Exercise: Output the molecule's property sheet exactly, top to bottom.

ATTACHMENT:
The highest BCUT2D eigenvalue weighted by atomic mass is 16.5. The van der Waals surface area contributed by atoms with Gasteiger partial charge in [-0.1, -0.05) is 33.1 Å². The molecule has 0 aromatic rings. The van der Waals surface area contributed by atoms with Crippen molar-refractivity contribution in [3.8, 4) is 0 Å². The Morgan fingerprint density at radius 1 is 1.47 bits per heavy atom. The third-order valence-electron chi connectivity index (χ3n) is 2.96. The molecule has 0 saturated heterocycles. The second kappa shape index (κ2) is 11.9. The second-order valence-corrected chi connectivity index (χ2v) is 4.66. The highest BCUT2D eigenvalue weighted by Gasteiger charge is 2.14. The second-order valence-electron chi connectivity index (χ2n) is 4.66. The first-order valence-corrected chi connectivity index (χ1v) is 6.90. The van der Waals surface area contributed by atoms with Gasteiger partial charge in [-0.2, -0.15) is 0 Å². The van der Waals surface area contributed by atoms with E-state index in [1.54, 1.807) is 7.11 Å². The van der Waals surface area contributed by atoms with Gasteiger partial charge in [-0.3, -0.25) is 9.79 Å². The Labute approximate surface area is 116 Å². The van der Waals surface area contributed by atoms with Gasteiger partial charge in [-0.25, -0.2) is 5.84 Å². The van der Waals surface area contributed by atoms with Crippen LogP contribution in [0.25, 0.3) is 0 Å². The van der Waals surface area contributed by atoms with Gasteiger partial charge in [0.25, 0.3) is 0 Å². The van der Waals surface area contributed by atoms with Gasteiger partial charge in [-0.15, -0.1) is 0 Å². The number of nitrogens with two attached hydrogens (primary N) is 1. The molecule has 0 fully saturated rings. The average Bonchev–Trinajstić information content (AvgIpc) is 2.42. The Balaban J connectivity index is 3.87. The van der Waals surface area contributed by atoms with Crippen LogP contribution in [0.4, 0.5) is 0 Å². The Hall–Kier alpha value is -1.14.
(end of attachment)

The highest BCUT2D eigenvalue weighted by atomic mass is 16.5. The van der Waals surface area contributed by atoms with Gasteiger partial charge in [-0.1, -0.05) is 33.1 Å². The molecule has 0 aromatic rings. The van der Waals surface area contributed by atoms with Crippen molar-refractivity contribution in [3.8, 4) is 0 Å². The Morgan fingerprint density at radius 1 is 1.47 bits per heavy atom. The third-order valence-electron chi connectivity index (χ3n) is 2.96. The molecule has 0 saturated heterocycles. The second kappa shape index (κ2) is 11.9. The second-order valence-corrected chi connectivity index (χ2v) is 4.66. The highest BCUT2D eigenvalue weighted by Gasteiger charge is 2.14. The second-order valence-electron chi connectivity index (χ2n) is 4.66. The first-order valence-corrected chi connectivity index (χ1v) is 6.90. The van der Waals surface area contributed by atoms with Gasteiger partial charge in [-0.2, -0.15) is 0 Å². The van der Waals surface area contributed by atoms with E-state index in [1.54, 1.807) is 7.11 Å². The van der Waals surface area contributed by atoms with Gasteiger partial charge in [-0.3, -0.25) is 9.79 Å². The Labute approximate surface area is 116 Å². The van der Waals surface area contributed by atoms with Gasteiger partial charge in [-0.25, -0.2) is 5.84 Å². The van der Waals surface area contributed by atoms with Crippen LogP contribution in [0.25, 0.3) is 0 Å². The van der Waals surface area contributed by atoms with Gasteiger partial charge in [0.25, 0.3) is 0 Å². The van der Waals surface area contributed by atoms with Gasteiger partial charge in [-0.15, -0.1) is 0 Å². The number of nitrogens with two attached hydrogens (primary N) is 1. The molecule has 0 fully saturated rings. The average Bonchev–Trinajstić information content (AvgIpc) is 2.42. The Balaban J connectivity index is 3.87. The van der Waals surface area contributed by atoms with Crippen LogP contribution in [0.4, 0.5) is 0 Å². The Hall–Kier alpha value is -1.14.